Queen Elizabeth II, Britain’s head of state, on Wednesday laid out the key priorities for the UK government over the next five years.
“My government will renegotiate the United Kingdom’s relationship with the European Union and pursue reform for the benefits of all member states,” the Queen said in her address to parliamentarians.
It is why Prime Minister David Cameron has been embarking upon a diplomatic push all week.
On Monday, he met European Commission President Jean-Claude Juncker for talks at his country retreat, Chequers.
The PM is touring European capitals to test the water ahead of a June summit in Brussels.
The major power player is Angela Merkel.
She agrees with Cameron on improving and completing the EU’s single market, but is unlikely to back restrictions on in-work benefits for EU migrants – such as child care payments etc.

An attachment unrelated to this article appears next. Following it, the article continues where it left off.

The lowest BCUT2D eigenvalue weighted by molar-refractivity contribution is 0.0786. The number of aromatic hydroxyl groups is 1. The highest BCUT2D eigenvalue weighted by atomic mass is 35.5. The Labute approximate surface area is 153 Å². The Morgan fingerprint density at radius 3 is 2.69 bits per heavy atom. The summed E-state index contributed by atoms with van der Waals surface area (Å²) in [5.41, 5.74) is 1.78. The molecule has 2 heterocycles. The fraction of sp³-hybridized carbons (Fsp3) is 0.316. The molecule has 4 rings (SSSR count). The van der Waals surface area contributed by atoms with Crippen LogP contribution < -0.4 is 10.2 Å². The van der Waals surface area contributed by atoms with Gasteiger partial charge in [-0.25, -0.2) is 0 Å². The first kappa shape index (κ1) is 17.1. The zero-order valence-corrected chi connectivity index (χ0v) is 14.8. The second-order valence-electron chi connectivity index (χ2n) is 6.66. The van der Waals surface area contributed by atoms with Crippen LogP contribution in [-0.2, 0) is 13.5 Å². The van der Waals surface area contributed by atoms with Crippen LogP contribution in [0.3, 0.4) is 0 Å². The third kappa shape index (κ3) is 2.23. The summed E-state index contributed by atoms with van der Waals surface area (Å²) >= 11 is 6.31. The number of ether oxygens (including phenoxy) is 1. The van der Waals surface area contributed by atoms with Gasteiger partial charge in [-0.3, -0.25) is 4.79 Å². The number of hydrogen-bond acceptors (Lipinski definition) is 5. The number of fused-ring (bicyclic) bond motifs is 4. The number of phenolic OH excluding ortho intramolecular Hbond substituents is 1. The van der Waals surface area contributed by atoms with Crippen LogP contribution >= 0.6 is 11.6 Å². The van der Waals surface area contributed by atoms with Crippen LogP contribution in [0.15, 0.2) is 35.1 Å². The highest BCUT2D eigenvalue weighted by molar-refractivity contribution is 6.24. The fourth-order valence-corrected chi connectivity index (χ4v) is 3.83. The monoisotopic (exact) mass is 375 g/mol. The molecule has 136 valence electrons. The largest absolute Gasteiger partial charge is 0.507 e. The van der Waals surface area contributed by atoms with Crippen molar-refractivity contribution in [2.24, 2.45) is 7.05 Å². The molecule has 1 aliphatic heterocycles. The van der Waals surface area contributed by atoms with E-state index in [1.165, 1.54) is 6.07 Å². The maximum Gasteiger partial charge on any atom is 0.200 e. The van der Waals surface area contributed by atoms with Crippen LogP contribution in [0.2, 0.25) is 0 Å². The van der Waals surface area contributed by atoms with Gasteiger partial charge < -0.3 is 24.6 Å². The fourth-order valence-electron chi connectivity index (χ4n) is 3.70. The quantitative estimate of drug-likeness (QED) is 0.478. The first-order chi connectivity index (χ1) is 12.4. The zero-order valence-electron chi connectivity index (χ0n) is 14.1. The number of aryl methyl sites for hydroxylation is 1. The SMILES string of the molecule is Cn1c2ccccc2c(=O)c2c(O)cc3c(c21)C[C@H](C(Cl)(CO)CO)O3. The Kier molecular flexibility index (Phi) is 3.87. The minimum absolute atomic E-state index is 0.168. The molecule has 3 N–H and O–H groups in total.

Cameron will also meet with French President Francois Hollande, as well as the leaders of Denmark, Poland and the Netherlands.
But what are his chances of success, and just what exactly does he want?
Euronews asked Nina Schick from the Open Europe think-tank in London about the long road to EU reform that the British premier faces.